Uganda NES steering committee pay the National Land Information Center a visit.
A 12 member team of organizations leading the development of a National Engagement Strategy (NES) were hosted by the Ministry of Lands Housing and Urban Development at the National Land Information Centre (NLIC) on the 10th.February. 2018 a visit that was organized to understand the infrastructure and technologies that was being utilized to digitize the land transactions as well as the new systems being adopted by the Ministry of Lands Housing and Urban Development. The organizations that form the steering committee of the NES attended this learning visit, these were Oxfam, LANDnet, NURRU, UCOBAC, TROCAIRE, FRA, ECO, Safer World, LICO and ESAFF.
The team was received by Mr. Grace Kagoro of the Ministry of Lands Housing and Urban Development and Ms. Esther Apio the Business analyst, quality assurance team leader, who made the presentation of the new NLIC system advancements. She informed the visitors that the NLIC was in the process of migrating from an old system to a new system. A contrast between the two systems was demonstrated in view of highlighting system capabilities.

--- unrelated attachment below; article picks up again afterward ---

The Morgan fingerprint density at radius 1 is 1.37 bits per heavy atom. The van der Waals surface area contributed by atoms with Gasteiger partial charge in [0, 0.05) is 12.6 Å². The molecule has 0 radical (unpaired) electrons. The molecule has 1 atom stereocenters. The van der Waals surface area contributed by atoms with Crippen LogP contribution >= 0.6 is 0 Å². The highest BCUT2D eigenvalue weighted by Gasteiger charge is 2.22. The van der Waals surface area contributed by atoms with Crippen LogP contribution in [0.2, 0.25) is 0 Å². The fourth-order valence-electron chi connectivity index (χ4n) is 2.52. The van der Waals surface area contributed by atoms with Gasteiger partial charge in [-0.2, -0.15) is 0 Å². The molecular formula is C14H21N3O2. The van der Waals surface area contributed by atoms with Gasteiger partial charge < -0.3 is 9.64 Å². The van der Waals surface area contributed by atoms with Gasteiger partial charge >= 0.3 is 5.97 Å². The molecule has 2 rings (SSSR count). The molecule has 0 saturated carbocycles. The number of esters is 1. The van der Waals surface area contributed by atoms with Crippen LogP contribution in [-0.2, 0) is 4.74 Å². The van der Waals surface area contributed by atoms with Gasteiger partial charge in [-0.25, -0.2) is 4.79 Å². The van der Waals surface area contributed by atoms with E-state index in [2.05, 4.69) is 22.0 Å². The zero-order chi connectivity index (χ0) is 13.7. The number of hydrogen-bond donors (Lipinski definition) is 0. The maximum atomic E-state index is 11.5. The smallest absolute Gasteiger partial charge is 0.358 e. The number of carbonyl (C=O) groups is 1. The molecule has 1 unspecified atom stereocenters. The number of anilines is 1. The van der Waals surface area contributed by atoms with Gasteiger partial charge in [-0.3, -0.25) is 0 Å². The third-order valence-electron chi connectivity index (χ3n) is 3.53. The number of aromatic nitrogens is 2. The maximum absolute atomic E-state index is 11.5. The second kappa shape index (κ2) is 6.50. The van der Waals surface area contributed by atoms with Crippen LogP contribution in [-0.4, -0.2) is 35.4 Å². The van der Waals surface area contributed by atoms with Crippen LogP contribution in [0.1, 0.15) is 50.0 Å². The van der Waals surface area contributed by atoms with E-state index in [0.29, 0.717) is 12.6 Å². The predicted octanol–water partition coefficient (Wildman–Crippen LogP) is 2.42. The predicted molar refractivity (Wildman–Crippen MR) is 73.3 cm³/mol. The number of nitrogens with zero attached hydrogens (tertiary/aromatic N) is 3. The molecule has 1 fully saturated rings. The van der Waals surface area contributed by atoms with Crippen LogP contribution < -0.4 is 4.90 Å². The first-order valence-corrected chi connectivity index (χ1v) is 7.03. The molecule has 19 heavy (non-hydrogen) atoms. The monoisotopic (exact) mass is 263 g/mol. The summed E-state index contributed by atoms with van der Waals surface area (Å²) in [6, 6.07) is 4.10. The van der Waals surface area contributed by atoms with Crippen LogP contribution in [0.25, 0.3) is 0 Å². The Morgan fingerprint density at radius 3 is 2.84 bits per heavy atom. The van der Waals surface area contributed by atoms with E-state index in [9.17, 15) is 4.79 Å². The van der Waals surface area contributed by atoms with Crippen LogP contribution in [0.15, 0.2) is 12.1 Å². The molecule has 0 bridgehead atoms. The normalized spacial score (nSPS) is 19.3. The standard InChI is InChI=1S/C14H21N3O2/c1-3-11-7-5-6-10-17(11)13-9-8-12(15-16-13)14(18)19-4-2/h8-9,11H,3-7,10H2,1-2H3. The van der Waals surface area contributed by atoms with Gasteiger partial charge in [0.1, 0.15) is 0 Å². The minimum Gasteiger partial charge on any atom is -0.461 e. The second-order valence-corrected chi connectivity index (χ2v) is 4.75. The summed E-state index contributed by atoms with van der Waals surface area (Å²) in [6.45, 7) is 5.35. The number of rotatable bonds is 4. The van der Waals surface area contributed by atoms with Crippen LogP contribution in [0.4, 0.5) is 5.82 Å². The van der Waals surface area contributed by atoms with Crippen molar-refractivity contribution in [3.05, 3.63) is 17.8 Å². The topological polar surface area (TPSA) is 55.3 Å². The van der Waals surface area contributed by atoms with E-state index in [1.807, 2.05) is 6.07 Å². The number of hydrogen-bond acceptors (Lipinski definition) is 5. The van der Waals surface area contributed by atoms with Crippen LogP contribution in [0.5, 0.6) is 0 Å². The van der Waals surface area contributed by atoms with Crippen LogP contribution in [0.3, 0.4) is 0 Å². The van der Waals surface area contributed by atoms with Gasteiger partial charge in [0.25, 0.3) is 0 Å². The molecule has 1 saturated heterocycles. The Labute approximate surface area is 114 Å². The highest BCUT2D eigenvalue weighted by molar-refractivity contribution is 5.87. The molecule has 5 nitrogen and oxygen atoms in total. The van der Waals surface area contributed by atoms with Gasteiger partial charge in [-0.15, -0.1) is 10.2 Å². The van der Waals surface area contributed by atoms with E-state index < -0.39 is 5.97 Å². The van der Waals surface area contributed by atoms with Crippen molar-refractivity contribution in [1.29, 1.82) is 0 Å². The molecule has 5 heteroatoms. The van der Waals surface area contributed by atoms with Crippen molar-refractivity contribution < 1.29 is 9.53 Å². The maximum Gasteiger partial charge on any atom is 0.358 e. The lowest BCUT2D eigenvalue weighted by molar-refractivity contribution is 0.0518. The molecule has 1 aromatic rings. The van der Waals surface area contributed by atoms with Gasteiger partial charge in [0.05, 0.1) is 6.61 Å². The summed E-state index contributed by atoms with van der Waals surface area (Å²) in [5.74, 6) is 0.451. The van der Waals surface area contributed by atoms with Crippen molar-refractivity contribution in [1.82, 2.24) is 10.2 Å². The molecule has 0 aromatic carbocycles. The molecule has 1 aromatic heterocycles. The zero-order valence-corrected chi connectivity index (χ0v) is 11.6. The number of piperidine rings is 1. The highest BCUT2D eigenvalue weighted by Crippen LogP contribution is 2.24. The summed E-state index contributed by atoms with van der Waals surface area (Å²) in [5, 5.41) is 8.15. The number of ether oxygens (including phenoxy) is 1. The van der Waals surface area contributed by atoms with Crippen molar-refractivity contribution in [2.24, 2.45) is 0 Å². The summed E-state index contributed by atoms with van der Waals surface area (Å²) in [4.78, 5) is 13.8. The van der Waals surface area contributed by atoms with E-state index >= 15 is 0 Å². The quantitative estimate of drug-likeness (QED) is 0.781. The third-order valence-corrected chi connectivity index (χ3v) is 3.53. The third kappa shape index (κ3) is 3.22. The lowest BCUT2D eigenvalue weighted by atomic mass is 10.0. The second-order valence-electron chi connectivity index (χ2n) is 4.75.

The new system displayed components like SMS and email functionality, which meant that clients could receive notifications on their mobile devices for land inquiries made at any of the operational Ministry Zonal Office’s (MZO’s) in the country. The system also provided monitoring tool that enabled monitoring management for MZO’s and the staff members employed by them, ensuring optimal utilization of time and resources. She mentioned that as a result of computerization, 21 MZO’s were created and the regions to house MZO’s were nominated from the traditional regions of Uganda. It was mentioned that phase one of this process commenced in 2010 to 2013 while phase 2 was slated to run from 2015 to 2019.